Biofuel has become a mainstream fuel popular with companies that want to reduce their emissions in a cost-effective way while maintaining strong engine performance.
A biofuel is any type of fuel in which the energy is derived from the process of biological carbon fixation. Biological carbon fixation occurs in living organisms.
The biggest difference between a biofuel and a fossil fuel is the time period over which the fixation occurs. In a biofuel, fixation occurs in months or years.
In a fossil fuel, fixation occurs over thousands or millions of years. Additionally, fossil fuels are made entirely of hydrogen and carbon atoms while biofuels contain carbon, hydrogen, and oxygen.
Here are some facts:
Biofuels are nothing new. In fact, they’ve been around as long as cars have. Henry Ford originally designed the Model T to run on ethanol. And people have been running diesel engines on vegetable oil much longer than they have been running diesel engines on petroleum-based diesel fuel.
Rudolf Diesel, inventor of the diesel engine, originally designed it to run on vegetable oil. In fact, one of his early demonstrations, at the World Exhibition in Paris in 1897, had a diesel engine running on peanut oil.
Petroleum based fuel originally won out over biofuel because of cost. The table is slowly turning though as fossil fuels become more expensive.
During World War II, the demand for biofuel increased once again as fossil fuels became less abundant.
Biofuel surged in popularity during the energy crisis of the 1970s.
Ford’s best-selling F-150 truck now includes a diesel option, and it supports a B20 blend of biodiesel (20 per cent biodiesel, 80 per per cent petroleum diesel).
Biofuels burn cleaner than fossil fuels, resulting in fewer tailpipe emissions of greenhouse gases, particulate emissions, and substances that cause acid rain such as sulfur.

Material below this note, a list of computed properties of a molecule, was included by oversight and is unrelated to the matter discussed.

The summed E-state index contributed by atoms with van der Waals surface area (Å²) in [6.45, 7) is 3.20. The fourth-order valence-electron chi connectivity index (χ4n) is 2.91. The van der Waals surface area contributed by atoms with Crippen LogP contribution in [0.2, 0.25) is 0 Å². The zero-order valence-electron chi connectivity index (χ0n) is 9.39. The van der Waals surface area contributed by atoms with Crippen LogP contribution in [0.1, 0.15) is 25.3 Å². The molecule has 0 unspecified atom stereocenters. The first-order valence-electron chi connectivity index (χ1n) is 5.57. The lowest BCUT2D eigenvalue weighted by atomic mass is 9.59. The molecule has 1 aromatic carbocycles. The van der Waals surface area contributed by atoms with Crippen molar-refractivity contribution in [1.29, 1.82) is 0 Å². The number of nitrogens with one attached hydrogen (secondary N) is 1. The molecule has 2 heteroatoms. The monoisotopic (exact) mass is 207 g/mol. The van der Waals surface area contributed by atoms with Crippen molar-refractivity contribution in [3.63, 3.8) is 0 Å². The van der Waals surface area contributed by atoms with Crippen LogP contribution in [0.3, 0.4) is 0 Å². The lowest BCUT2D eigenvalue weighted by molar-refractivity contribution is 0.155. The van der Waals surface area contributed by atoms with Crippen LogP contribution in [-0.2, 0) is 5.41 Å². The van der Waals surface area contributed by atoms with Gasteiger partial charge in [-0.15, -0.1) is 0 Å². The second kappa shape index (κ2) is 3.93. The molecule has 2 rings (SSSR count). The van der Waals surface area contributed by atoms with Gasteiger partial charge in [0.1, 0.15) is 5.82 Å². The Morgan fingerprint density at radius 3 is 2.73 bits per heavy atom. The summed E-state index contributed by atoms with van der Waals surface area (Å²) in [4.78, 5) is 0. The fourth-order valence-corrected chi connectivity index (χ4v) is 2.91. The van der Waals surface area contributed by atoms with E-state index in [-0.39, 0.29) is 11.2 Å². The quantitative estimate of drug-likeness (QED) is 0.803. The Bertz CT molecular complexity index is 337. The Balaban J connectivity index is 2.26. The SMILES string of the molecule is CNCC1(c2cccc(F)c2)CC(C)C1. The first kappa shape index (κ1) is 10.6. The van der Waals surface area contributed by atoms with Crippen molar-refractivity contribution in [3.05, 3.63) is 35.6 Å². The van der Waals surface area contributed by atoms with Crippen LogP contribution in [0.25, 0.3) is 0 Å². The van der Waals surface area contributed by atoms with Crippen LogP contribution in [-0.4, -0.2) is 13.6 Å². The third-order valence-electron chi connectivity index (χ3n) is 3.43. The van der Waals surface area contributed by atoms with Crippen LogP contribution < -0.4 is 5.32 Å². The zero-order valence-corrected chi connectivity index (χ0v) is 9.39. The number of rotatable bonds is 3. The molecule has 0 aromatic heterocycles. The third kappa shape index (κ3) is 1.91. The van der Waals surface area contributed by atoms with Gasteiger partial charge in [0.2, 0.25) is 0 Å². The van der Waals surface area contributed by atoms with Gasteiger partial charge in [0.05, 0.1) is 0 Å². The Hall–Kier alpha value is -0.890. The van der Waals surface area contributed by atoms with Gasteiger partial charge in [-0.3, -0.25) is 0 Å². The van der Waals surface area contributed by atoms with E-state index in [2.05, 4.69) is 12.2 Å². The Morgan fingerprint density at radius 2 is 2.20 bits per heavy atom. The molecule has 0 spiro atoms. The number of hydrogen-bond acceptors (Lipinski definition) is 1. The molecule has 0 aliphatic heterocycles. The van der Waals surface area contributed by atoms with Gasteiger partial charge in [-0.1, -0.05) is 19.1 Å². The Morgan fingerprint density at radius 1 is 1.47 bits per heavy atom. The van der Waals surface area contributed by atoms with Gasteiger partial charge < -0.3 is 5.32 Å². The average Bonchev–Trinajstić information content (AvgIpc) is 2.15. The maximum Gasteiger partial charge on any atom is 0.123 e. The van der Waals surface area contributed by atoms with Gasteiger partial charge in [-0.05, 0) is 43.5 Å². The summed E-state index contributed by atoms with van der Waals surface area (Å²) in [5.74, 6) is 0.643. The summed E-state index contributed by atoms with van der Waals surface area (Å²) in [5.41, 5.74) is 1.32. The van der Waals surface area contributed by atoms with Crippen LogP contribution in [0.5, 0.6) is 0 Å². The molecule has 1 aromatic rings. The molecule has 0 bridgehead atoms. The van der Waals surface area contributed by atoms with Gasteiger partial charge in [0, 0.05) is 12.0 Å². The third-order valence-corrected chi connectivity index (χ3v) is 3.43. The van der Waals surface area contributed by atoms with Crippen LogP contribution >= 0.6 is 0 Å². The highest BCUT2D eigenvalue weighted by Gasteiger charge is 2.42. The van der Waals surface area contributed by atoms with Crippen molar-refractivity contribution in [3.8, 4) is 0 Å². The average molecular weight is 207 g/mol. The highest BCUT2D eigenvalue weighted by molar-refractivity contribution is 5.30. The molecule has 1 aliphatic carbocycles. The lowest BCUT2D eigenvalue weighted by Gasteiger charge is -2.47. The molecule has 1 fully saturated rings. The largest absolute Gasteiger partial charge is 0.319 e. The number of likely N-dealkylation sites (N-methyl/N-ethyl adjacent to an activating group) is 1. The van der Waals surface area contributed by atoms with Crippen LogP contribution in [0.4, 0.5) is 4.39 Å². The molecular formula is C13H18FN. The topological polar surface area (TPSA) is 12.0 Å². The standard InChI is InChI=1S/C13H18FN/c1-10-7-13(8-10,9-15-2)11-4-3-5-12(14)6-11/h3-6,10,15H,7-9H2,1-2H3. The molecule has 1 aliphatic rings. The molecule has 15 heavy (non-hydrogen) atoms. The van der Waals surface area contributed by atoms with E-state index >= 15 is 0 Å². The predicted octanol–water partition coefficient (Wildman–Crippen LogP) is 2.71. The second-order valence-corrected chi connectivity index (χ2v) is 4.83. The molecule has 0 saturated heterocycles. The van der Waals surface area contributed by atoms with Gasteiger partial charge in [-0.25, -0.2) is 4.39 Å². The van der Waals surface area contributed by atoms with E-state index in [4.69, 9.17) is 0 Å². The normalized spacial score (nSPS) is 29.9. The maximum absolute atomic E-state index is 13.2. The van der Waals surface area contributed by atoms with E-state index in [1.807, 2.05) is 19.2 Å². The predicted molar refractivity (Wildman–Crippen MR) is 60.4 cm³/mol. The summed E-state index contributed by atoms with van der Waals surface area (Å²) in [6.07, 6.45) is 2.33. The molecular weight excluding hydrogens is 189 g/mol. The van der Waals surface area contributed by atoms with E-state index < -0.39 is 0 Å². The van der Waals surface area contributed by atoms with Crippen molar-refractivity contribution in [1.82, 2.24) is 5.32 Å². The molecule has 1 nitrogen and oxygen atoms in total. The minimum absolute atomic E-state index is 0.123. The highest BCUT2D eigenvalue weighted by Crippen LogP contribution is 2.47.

Biofuel production uses anywhere from 2 to 84 times as much water as fossil fuel production. Water use can be mitigated by planting crops that do not require irrigation.
When the entire life cycle of a biofuel is considered, it may actually generate more greenhouse gases than fossil fuel.
The amount of land required to meet the world’s energy needs using biofuels is a major concern. Depending on the feedstock, the requirements can be massive. The following numbers reflect the amount of land that would be needed to meet the requirements of just the global aviation industry.
Jatropha would need to be planted over 2.7 million square kilometers. That is an area roughly 1/3 the size of Australia.
Camelina would require an area of 2 million square kilometers.
Algae would need 68,000 square kilometers to meet the needs of the aviation industry. That is an area roughly the size of all of Ireland.
The aviation industry accounts for only 13 per cent of all fuel consumption, so the values above would need to be increased 10-fold to encompass global fuel demand.
Jatraopha would need to be planted over 27 million square kilometers just to meet all fuel demands. An area that vast would cover all of Russia and the United States and still need a little more room.
Algae would require an area of 680,000 square kilometers, or all of France plus some.
About 1 billion gallons of biodiesel are produced annually.
Bioethanol is more popular in the Americas while biodiesel is more popular in Europe.
The U.S. and Brazil produce 87 per cent of the world’s fuel ethanol.
More than 22 billion gallons of fuel ethanol are produced each year.
Ethanol is added to gasoline to improve octane and reduce emissions.
Biodiesel is added to petroleum-based diesel to reduce emissions and improve engine life.
Concerns about the global price of food have resulted in many nations revising (downward) plans for biofuel production and use.
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